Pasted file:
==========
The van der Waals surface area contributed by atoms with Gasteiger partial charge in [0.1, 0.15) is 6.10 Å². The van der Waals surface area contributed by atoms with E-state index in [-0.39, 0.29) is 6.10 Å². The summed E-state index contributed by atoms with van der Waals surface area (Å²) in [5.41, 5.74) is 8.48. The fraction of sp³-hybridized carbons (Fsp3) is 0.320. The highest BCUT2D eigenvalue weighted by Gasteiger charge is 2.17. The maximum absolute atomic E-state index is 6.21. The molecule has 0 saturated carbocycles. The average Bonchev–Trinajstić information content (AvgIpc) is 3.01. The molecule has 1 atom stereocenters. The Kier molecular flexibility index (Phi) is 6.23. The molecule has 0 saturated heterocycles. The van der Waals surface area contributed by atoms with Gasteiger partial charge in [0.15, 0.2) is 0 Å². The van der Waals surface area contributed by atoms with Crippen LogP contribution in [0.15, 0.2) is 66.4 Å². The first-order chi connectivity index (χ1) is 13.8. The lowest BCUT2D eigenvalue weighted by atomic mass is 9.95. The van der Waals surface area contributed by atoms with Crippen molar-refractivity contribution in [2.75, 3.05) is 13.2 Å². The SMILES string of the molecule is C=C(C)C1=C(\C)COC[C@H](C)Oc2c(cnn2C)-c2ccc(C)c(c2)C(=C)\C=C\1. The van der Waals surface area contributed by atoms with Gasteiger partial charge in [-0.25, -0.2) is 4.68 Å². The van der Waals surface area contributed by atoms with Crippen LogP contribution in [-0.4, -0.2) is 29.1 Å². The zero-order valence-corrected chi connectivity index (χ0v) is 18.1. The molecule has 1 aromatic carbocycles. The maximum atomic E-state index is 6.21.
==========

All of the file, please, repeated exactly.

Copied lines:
The van der Waals surface area contributed by atoms with Gasteiger partial charge in [0.1, 0.15) is 6.10 Å². The van der Waals surface area contributed by atoms with E-state index in [-0.39, 0.29) is 6.10 Å². The summed E-state index contributed by atoms with van der Waals surface area (Å²) in [5.41, 5.74) is 8.48. The fraction of sp³-hybridized carbons (Fsp3) is 0.320. The highest BCUT2D eigenvalue weighted by Gasteiger charge is 2.17. The maximum absolute atomic E-state index is 6.21. The molecule has 0 saturated carbocycles. The average Bonchev–Trinajstić information content (AvgIpc) is 3.01. The molecule has 1 atom stereocenters. The Kier molecular flexibility index (Phi) is 6.23. The molecule has 0 saturated heterocycles. The van der Waals surface area contributed by atoms with Gasteiger partial charge in [0.15, 0.2) is 0 Å². The van der Waals surface area contributed by atoms with Crippen LogP contribution in [0.15, 0.2) is 66.4 Å². The first-order chi connectivity index (χ1) is 13.8. The lowest BCUT2D eigenvalue weighted by atomic mass is 9.95. The van der Waals surface area contributed by atoms with Crippen molar-refractivity contribution in [2.75, 3.05) is 13.2 Å². The SMILES string of the molecule is C=C(C)C1=C(\C)COC[C@H](C)Oc2c(cnn2C)-c2ccc(C)c(c2)C(=C)\C=C\1. The van der Waals surface area contributed by atoms with Gasteiger partial charge in [-0.25, -0.2) is 4.68 Å². The van der Waals surface area contributed by atoms with Crippen LogP contribution in [-0.4, -0.2) is 29.1 Å². The zero-order valence-corrected chi connectivity index (χ0v) is 18.1. The molecule has 1 aromatic carbocycles. The maximum atomic E-state index is 6.21.